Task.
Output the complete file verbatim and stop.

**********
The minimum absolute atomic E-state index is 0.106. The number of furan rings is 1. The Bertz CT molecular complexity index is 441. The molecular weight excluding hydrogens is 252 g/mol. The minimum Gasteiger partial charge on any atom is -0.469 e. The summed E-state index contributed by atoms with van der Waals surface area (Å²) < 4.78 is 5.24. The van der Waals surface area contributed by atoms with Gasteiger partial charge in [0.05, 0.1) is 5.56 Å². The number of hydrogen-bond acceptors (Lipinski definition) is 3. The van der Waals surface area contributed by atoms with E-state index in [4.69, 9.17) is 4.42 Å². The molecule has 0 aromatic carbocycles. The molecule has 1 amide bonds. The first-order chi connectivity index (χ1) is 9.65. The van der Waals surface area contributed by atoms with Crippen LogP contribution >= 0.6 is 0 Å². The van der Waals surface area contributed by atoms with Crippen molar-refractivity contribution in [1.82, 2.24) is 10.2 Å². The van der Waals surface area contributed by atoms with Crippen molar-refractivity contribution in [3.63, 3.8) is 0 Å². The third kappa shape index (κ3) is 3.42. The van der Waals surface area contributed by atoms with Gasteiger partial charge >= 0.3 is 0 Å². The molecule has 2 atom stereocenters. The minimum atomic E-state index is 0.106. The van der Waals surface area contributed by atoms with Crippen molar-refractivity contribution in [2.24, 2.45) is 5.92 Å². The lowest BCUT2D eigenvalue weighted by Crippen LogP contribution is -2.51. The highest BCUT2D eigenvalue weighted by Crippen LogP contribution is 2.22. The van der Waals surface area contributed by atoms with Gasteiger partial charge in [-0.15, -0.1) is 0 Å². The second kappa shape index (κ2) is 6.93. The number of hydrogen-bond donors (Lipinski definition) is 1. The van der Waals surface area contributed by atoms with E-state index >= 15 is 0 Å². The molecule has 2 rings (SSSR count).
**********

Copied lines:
The minimum absolute atomic E-state index is 0.106. The number of furan rings is 1. The Bertz CT molecular complexity index is 441. The molecular weight excluding hydrogens is 252 g/mol. The minimum Gasteiger partial charge on any atom is -0.469 e. The summed E-state index contributed by atoms with van der Waals surface area (Å²) < 4.78 is 5.24. The van der Waals surface area contributed by atoms with Gasteiger partial charge in [0.05, 0.1) is 5.56 Å². The number of hydrogen-bond acceptors (Lipinski definition) is 3. The van der Waals surface area contributed by atoms with E-state index in [4.69, 9.17) is 4.42 Å². The molecule has 0 aromatic carbocycles. The molecule has 1 amide bonds. The first-order chi connectivity index (χ1) is 9.65. The van der Waals surface area contributed by atoms with Crippen LogP contribution >= 0.6 is 0 Å². The van der Waals surface area contributed by atoms with Crippen molar-refractivity contribution in [1.82, 2.24) is 10.2 Å². The van der Waals surface area contributed by atoms with Crippen molar-refractivity contribution in [3.63, 3.8) is 0 Å². The third kappa shape index (κ3) is 3.42. The van der Waals surface area contributed by atoms with Gasteiger partial charge >= 0.3 is 0 Å². The molecule has 2 atom stereocenters. The minimum atomic E-state index is 0.106. The van der Waals surface area contributed by atoms with Crippen molar-refractivity contribution in [2.24, 2.45) is 5.92 Å². The lowest BCUT2D eigenvalue weighted by Crippen LogP contribution is -2.51. The highest BCUT2D eigenvalue weighted by Crippen LogP contribution is 2.22. The van der Waals surface area contributed by atoms with Gasteiger partial charge in [-0.15, -0.1) is 0 Å². The second kappa shape index (κ2) is 6.93. The number of hydrogen-bond donors (Lipinski definition) is 1. The van der Waals surface area contributed by atoms with E-state index >= 15 is 0 Å². The molecule has 2 rings (SSSR count).